ECB will launch QE - Riksbank rate cut
The conditions for global GDP growth will continue to improve during the next couple of years. But it will remain a modest recovery, hampered by ongoing economic and financial "healing" processes. The cyclical differences between various parts of the world economy will persist, creating challenges for policy makers. In the United States, the fiscal headwind will diminish greatly, while household balance sheets will strengthen and unemployment will fall. Emerging economies led by China have decelerated, and structural changes will make it difficult for them to achieve their earlier high growth levels. The euro zone will continue to stabilise, but imbalances will remain. GDP growth in the 34 countries of the Organisation for Economic Cooperation and Development (OECD) will be 2.3 per cent in 2014, up from 1.2 per cent this year, and will increase somewhat further to 2.7 per cent in 2015. The probability of a worse economic performance is a bit higher than the probability of an upside surprise compared to our main scenario.
Global monetary policy will become even more expansionary, underscoring the vulnerability of the world economy today, more than six years after the global financial crisis broke out. Low resource utilisation and the creation of new policy tools for managing credit and housing markets - macroprudential supervision policy - will give monetary policy makers greater manoeuvring room to focus on growth and jobs. They will also make it easier to implement important structural policy measures and to consolidate government finances, although it is uncertain to what extent political leaders will take advantage of this opportunity. But economic policy conditions vary between countries and regions. The euro zone is facing greater deflation risks, while US inflation is moving towards normalisation. In some places, asset prices are showing signs of climbing far beyond what is needed for balance sheet repair in various sectors. During the spring of 2014, we expect the European Central Bank (ECB) to launch traditional quantitative easing (QE), while the US Federal Reserve will gradually reduce its monthly monetary stimulus measures. The ECB's motive for its action will be to try to stabilise inflation expectations, boost the lending capacity of euro zone banks and decouple European interest rates and yields from US ones, since the economic situation in the euro zone remains fragile.
The Fed will not raise its key interest rate until two years from now, a strategy based on a decision not to take such action until unemployment drops below 6.0 per cent; we are thus predicting a downward adjustment from today's 6.5 per cent benchmark. The Fed will begin "tapering" its QE policy in March 2014. At the end of 2015, the federal funds rate will stand at 0.75 per cent; the ECB will keep its refi rate unchanged at 0.25 per cent. The Bank of Japan will stick to its target of doubling the monetary base by the end of 2014, but there are lingering questions about Japan's long-term economic performance. The Bank of England will not hike its key rate until the second half of 2015. The global low interest rate environment will show a weakly rising trend: somewhat more restrained in Europe due to deflation risks and ECB policies. The trend of interest rates and yields will be compatible with a cautiously positive view of share prices. Central banks will influence currency exchange rates. The EUR/USD exchange rate will be 1.25 at the end of next year and 1.20 at the end of 2015. The yen will weaken further as a consequence of Japan's expansionary monetary policies.
In the US, GDP will grow by 3.3 per cent in 2014 and 3.7 per cent in 2015: a forecast that remains well above the prevailing consensus view. The fiscal headwind will diminish greatly next year. The federal budget crisis is creating uncertainty that hampers growth, but we expect Congress to reach a decision on a medium-term solution early in 2014. Home prices will climb by a total of 14 per cent during 2014 and 2015, and the jobless rate will fall to 5.8 per cent by the end of 2015, which is close to equilibrium unemployment. Consumption will rise, giving the US a self-sustaining and stable expansion.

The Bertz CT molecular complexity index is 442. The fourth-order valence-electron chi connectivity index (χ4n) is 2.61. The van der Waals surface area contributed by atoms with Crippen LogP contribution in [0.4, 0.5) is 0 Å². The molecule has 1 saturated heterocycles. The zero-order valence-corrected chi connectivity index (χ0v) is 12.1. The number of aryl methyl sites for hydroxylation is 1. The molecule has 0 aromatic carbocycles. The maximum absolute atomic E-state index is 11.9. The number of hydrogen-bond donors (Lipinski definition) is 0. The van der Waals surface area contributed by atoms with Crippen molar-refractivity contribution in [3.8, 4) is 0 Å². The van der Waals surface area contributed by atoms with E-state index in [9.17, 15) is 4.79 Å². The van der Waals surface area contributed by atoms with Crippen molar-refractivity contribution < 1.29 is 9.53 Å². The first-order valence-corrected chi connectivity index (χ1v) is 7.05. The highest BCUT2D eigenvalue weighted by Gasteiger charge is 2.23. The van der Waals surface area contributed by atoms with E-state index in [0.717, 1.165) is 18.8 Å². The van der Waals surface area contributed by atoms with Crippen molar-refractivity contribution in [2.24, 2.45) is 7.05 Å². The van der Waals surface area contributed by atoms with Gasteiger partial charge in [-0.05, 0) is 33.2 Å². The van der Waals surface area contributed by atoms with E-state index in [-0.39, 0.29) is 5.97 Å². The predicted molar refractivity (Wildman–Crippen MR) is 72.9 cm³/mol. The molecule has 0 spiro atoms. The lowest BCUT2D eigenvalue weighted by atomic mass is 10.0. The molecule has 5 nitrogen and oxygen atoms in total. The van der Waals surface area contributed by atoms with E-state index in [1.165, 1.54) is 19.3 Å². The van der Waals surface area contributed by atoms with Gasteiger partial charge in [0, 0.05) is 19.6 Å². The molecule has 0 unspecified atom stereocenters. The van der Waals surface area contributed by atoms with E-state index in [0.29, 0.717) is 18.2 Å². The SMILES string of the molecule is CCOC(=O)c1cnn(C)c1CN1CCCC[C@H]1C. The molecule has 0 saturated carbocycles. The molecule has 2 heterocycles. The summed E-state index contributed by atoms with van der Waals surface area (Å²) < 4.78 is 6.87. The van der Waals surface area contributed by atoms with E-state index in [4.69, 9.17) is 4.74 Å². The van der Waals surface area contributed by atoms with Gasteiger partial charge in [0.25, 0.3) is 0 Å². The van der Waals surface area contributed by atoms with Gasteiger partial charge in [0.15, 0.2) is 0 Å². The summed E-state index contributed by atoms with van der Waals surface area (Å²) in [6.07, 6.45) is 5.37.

The euro zone will stabilise further in 2014-2015 but the recovery will be lacklustre, dominated by increasing deflation risks and political challenges. GDP will grow by 0.8 per cent in 2014 and by 1.6 per cent in 2015. The financial and structural legacy of the crisis will continue to divide Europe and create tensions. Unemployment will remain at record levels of around 12 per cent in 2014 and then fall slightly during 2015. The ECB's bank stress tests, whose results will become known around mid-2014, will lay the groundwork for a more stable financial system but will increase short-term uncertainty in a region where 85-90 per cent of the total credit supply is managed by the banking system. The debt problems of countries such as Greece and Portugal are far from solved, and the Spanish banking system remains vulnerable. The political decisiveness of the EU will be hampered, since the May 22-25 elections to the European Parliament and the subsequent replacement of the European Commission will take place in an environment of EU- and euro-sceptical winds. Germany and France are showing difficulty in vigorously and constructively leading the European political project. In addition, during 2014 the EU presidency will be held by Greece and Italy: two countries with major domestic political challenges.
Because of structural weaknesses, emerging economies such as the BRIC countries - Brazil, Russia, India and China - are expanding at a slower pace than during the 2000s, but in relation to other parts of the world economy their growth is high. The effects of the Fed's QE exit policy will be transitory, and exports will benefit from currency depreciation (except China), but the situation varies between countries. Brazil is showing signs of traditional overheating. In China, new reforms will instil optimism and because of the country's economic policy manoeuvring room, we expect GDP growth of 7.4 per cent in 2014 and 7.0 per cent in 2015. A lack of reforms will hamper growth in over-regulated India (5.2 and 5.5 per cent, respectively) and in oil-dependent Russia (2.3 and 2.8 per cent, respectively).